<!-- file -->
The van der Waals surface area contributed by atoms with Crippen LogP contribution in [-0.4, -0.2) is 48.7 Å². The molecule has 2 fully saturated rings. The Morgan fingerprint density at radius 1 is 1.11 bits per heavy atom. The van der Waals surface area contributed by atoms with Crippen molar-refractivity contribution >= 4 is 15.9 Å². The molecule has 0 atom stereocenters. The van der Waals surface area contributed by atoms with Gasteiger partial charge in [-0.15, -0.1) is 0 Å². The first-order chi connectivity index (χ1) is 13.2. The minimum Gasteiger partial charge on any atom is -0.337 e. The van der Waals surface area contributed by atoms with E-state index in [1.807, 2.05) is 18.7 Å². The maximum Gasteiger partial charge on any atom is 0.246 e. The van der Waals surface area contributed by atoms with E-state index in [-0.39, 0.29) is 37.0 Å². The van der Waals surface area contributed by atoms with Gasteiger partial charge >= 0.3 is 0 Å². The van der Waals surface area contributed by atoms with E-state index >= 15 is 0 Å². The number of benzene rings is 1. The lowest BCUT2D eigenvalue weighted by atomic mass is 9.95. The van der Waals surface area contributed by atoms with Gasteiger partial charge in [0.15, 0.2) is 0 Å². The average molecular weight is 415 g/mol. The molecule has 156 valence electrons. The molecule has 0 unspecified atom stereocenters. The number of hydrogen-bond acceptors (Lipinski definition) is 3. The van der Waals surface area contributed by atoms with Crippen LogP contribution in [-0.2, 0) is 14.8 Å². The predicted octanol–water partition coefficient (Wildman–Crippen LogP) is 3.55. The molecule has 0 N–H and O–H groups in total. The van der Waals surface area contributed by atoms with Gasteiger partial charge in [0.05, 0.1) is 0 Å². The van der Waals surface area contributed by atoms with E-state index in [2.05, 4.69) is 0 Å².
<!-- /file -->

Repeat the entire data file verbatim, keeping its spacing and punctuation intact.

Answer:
The van der Waals surface area contributed by atoms with Crippen LogP contribution in [-0.4, -0.2) is 48.7 Å². The molecule has 2 fully saturated rings. The Morgan fingerprint density at radius 1 is 1.11 bits per heavy atom. The van der Waals surface area contributed by atoms with Crippen molar-refractivity contribution >= 4 is 15.9 Å². The molecule has 0 atom stereocenters. The van der Waals surface area contributed by atoms with Gasteiger partial charge in [-0.15, -0.1) is 0 Å². The first-order chi connectivity index (χ1) is 13.2. The minimum Gasteiger partial charge on any atom is -0.337 e. The van der Waals surface area contributed by atoms with E-state index in [1.807, 2.05) is 18.7 Å². The maximum Gasteiger partial charge on any atom is 0.246 e. The van der Waals surface area contributed by atoms with E-state index in [-0.39, 0.29) is 37.0 Å². The van der Waals surface area contributed by atoms with Gasteiger partial charge >= 0.3 is 0 Å². The van der Waals surface area contributed by atoms with E-state index >= 15 is 0 Å². The number of benzene rings is 1. The lowest BCUT2D eigenvalue weighted by atomic mass is 9.95. The van der Waals surface area contributed by atoms with Gasteiger partial charge in [0.15, 0.2) is 0 Å². The average molecular weight is 415 g/mol. The molecule has 156 valence electrons. The molecule has 0 unspecified atom stereocenters. The number of hydrogen-bond acceptors (Lipinski definition) is 3. The van der Waals surface area contributed by atoms with Crippen LogP contribution in [-0.2, 0) is 14.8 Å². The predicted octanol–water partition coefficient (Wildman–Crippen LogP) is 3.55. The molecule has 0 N–H and O–H groups in total. The van der Waals surface area contributed by atoms with Gasteiger partial charge in [0.05, 0.1) is 0 Å². The van der Waals surface area contributed by atoms with E-state index in [2.05, 4.69) is 0 Å².